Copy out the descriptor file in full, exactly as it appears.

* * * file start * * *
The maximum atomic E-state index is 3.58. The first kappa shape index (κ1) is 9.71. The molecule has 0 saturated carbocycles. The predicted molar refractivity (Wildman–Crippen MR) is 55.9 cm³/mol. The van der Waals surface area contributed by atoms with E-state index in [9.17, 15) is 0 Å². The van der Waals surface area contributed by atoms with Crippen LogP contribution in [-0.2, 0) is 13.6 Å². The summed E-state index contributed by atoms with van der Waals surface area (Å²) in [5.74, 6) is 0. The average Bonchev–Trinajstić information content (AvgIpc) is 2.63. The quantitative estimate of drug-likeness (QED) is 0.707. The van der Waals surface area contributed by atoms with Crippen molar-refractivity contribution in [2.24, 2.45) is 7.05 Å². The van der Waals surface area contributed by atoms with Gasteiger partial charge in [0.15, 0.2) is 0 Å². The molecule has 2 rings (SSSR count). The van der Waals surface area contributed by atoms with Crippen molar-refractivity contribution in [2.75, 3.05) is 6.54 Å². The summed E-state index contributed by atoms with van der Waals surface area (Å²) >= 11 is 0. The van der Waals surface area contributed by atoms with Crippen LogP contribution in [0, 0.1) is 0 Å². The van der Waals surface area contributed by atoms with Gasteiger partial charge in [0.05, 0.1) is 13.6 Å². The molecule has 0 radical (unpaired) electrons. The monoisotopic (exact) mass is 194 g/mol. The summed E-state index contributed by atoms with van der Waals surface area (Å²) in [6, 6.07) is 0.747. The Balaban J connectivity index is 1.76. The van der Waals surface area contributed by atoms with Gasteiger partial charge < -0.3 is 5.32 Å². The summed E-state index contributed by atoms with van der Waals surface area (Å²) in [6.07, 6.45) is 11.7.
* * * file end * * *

The maximum atomic E-state index is 3.58. The first kappa shape index (κ1) is 9.71. The molecule has 0 saturated carbocycles. The predicted molar refractivity (Wildman–Crippen MR) is 55.9 cm³/mol. The van der Waals surface area contributed by atoms with E-state index in [9.17, 15) is 0 Å². The van der Waals surface area contributed by atoms with Crippen LogP contribution in [-0.2, 0) is 13.6 Å². The summed E-state index contributed by atoms with van der Waals surface area (Å²) in [5.74, 6) is 0. The average Bonchev–Trinajstić information content (AvgIpc) is 2.63. The quantitative estimate of drug-likeness (QED) is 0.707. The van der Waals surface area contributed by atoms with Crippen molar-refractivity contribution in [2.24, 2.45) is 7.05 Å². The van der Waals surface area contributed by atoms with Gasteiger partial charge in [0.15, 0.2) is 0 Å². The molecule has 2 rings (SSSR count). The van der Waals surface area contributed by atoms with Crippen molar-refractivity contribution in [2.75, 3.05) is 6.54 Å². The summed E-state index contributed by atoms with van der Waals surface area (Å²) >= 11 is 0. The van der Waals surface area contributed by atoms with Crippen LogP contribution in [0, 0.1) is 0 Å². The van der Waals surface area contributed by atoms with Gasteiger partial charge in [0.05, 0.1) is 13.6 Å². The molecule has 0 radical (unpaired) electrons. The monoisotopic (exact) mass is 194 g/mol. The summed E-state index contributed by atoms with van der Waals surface area (Å²) in [6, 6.07) is 0.747. The Balaban J connectivity index is 1.76. The van der Waals surface area contributed by atoms with Gasteiger partial charge < -0.3 is 5.32 Å². The summed E-state index contributed by atoms with van der Waals surface area (Å²) in [6.07, 6.45) is 11.7.